In two recent posts, Best Practices for Writing Leak-Resistant Emails and The Enemy is Listening I explained how you can never stop all email leaks therefore it is prudent to write defensively. Discussing this with other people I realize that when most people think about email leaks they are thinking about the big stories, where malicious hackers extract email databases through security flaws in the network, or when a rogue human walks out the door with a copy of the files. But there are also countless minor leaks that can affect almost anyone, even if they are never careless.

Emails can leak in so many ways you would be very brave to rely entirely on your security processes to protect them. What's worse is that often a mail leaks and you have no idea that it has. Perhaps the leak wasn't even at your end, because an email sent to someone else can easily leak at the other end, too.

So how do emails leak exactly?

Misaddressing. One of the most common ways that messages can go astray is when you are filling in the email address. It is easy to mistype an address and if that address doesn't exist it will bounce and no harm is done. But very often the mistyped address does exist and someone else receives the message. Most of the time it will be deleted by the recipient but if your message is interesting in any way the person on the other end might leak the content.  Most email clients allow you to memorize previously used addresses and in this case there is a very real risk of selecting the wrong one, so your message doesn't go to a stranger but goes to the wrong person. Very often this happens when a message for one customer is sent by mistake to their competitor, with embarrassing results at the least.

Misforwarding. Equally common is the risk of forwarding a message inappropriately. There are several ways in which this can happen. First of all it is easy to forward a thread to the wrong person entirely. What is much more common perhaps is to forward a thread to the right person but without checking what is further down the thread. I have seen many people embarrassed by this kind of mistake. Never forward a message unless you are sure there is nothing sensitive at the bottom of the thread.

Phishing. Remember all of those messages telling you that you have won a billion dollars in some mythical lottery? Some of them are phishing for bank details but others are looking for your email credentials. Even if you are incredibly careful with phishing emails, all it takes is for one of your contacts to be compromised and the copies of your messages in their inbox are vulnerable. Scammers do not have your best interests at heart so they are much more likely to use any data they find than an accidental wrong recipient.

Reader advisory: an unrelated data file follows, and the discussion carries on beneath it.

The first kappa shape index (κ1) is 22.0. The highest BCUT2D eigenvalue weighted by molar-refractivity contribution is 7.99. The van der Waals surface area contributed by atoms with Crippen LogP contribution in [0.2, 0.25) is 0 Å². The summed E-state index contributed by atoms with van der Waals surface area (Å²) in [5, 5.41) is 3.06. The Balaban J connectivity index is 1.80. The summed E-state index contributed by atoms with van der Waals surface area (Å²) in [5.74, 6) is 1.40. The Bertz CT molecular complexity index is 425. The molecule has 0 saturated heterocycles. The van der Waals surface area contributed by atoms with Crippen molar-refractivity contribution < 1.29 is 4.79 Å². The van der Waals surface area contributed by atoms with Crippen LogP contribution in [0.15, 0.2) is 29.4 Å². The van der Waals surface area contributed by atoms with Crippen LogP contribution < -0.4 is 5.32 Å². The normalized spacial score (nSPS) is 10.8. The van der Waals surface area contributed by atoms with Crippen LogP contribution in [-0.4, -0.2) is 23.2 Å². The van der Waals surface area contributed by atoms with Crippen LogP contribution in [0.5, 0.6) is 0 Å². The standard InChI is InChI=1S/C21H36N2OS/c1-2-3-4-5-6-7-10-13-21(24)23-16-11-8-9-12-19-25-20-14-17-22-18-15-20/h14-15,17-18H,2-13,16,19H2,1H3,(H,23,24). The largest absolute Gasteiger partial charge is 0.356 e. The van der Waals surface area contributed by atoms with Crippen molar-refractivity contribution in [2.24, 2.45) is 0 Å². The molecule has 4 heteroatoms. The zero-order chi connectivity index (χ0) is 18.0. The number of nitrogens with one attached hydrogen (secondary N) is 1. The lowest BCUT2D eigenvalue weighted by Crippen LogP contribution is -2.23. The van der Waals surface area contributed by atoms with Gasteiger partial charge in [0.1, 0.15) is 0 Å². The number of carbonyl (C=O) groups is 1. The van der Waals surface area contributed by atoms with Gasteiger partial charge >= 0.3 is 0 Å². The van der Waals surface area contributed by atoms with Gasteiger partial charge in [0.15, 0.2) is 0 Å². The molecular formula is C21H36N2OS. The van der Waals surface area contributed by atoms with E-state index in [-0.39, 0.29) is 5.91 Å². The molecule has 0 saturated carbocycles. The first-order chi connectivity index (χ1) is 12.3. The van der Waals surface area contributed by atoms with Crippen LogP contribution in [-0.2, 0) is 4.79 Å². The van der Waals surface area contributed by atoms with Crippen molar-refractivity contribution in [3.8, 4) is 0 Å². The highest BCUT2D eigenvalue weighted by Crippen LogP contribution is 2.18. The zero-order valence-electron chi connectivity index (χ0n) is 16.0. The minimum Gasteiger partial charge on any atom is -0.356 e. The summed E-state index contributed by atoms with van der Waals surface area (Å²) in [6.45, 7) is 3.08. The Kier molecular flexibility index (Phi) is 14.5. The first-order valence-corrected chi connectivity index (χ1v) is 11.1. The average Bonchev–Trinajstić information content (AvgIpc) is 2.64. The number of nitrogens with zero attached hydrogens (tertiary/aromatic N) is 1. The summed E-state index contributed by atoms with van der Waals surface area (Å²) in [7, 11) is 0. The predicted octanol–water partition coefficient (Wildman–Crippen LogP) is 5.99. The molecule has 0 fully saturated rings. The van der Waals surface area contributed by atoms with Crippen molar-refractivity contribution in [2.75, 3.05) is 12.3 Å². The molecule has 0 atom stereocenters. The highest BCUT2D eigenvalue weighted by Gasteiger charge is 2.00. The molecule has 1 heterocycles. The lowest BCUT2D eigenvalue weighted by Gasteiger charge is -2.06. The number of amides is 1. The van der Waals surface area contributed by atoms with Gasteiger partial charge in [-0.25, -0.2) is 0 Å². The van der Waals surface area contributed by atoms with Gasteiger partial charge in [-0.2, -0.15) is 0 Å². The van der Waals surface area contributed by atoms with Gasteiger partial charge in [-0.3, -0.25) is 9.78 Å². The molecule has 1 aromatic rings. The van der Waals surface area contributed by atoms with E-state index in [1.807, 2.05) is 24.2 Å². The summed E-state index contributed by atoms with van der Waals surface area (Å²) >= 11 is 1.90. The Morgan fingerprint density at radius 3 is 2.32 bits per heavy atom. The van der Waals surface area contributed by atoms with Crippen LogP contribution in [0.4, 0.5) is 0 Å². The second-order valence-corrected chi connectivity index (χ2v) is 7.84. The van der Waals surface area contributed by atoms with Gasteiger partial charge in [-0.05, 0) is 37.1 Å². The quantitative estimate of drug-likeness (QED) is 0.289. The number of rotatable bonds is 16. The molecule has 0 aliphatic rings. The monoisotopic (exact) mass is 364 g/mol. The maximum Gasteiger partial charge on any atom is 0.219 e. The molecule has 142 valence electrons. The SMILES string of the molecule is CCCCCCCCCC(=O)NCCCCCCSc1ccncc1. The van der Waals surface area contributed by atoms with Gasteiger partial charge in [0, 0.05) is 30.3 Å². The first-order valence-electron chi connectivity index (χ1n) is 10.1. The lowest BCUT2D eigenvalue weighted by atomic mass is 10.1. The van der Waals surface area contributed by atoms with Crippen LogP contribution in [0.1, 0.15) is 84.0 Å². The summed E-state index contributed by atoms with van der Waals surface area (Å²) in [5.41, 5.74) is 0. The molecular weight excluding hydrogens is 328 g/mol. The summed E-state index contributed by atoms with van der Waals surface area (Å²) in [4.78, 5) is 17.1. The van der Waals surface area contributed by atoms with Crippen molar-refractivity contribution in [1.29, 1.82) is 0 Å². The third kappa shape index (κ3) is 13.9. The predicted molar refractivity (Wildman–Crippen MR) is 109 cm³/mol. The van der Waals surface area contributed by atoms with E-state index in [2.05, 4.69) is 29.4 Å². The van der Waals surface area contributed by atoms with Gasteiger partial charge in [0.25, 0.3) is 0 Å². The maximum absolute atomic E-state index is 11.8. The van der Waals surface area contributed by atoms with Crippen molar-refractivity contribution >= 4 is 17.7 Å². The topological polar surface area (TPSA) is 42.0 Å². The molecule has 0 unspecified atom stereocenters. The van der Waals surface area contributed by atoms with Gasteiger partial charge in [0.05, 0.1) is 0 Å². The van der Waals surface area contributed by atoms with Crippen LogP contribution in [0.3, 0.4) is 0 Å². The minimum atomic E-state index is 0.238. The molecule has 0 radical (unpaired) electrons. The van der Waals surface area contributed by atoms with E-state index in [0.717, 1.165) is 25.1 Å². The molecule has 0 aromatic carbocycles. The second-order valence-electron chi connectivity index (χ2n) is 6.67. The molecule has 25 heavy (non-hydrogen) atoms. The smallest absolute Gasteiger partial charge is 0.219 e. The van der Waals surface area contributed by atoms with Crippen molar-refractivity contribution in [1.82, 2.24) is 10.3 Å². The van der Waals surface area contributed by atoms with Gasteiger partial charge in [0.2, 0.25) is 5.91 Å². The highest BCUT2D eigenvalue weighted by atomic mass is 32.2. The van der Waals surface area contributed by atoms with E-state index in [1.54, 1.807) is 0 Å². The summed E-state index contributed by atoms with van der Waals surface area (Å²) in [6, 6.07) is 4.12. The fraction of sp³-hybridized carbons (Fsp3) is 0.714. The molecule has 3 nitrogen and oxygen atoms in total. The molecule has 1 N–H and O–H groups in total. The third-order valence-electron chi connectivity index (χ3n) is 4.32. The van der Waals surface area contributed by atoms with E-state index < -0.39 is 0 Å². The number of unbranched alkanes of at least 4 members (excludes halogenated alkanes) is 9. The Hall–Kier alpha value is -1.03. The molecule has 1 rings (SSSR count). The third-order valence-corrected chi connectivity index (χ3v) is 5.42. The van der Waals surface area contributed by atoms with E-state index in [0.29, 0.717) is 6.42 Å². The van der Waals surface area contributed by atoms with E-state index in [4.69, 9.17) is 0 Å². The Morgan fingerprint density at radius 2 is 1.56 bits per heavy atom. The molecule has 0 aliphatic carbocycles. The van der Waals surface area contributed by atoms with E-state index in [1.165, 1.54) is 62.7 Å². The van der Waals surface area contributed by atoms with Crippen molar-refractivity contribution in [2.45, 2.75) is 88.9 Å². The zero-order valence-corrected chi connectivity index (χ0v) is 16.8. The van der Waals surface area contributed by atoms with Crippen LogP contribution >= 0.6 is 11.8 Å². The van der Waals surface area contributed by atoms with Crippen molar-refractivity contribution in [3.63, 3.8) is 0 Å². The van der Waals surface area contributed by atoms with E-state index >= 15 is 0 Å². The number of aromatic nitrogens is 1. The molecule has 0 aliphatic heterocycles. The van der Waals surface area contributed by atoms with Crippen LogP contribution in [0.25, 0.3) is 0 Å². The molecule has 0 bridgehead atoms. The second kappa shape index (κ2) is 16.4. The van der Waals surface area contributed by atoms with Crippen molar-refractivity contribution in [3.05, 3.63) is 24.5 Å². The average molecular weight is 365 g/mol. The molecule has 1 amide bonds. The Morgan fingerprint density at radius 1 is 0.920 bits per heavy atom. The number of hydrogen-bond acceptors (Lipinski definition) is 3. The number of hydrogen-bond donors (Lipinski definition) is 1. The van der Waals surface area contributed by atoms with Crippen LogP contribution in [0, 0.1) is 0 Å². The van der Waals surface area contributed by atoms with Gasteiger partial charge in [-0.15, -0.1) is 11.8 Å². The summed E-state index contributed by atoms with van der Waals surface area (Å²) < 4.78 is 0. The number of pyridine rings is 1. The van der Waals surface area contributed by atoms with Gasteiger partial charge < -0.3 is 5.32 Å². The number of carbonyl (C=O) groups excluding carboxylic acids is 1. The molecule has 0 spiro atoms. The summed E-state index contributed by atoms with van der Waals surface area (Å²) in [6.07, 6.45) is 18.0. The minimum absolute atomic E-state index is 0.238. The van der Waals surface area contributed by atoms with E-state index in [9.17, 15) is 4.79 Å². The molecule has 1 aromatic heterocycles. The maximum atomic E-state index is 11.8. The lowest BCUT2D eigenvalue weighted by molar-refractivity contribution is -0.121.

Weak passwords. Knowing your email address and a little about you someone might get access to your email simply by guessing your password. If you re-use passwords on multiple sites then they might find your credentials in one of those password file dumps that appear from time to time. Always be careful to choose a unique password for your email accounts.

Stolen files. Someone could access your emails simply by copying email data from an email server, your laptop or your phone if they are left unattended or are lost. This is how many major leaks occur.

Deliberate leaks. There are also, of course, deliberate leaks from whistleblowers, rivals, disgruntled employees and people you have just fired. They could easily forward sensitive messages to the media, to competitors or to the authorities.

Discarded paper copies. Finally, don't forget that a paper copy thrown away in an airport trash can can also be retrieved by an unauthorized person. That's why most organizations shred their waste and why you should be careful about emptying your bag in a public place.

There are probably more ways in which your emails can leak accidentally or on purpose even if you are not famous, powerful or rich. Be as careful as you want but you will never stop every leak, so learning to write emails that are less damaging is a useful skill to master.


Lectures, Workshops, Coaching and Writing

If you'd like Andrew Hennigan to do a lecture or workshop at your organization about how to write emails that are more leak resistant you can send a message to speaker@andrewhennigan.com or call 0046 730 894 475.

Monday, August 22, 2016

Few, Simple Messages are the Key to Effective Speeches, Presentations


In my role as speaker coach I have noticed that increasingly often people are confident and competent presenters but they are let down by the material. To be successful in speaking you need to get two things right: you need to be able to deliver your content effectively and you need to have content that is worth delivering.

All of the people I coach one-to-one know their topic and they have interesting things to say. The only problem lies in selecting and organizing this material.

My experience is that the best way to address this task is to start with the result. Rather than collecting information then trying to organize it, what usually works better is to start with the end result and work backwards. There are three steps in this process.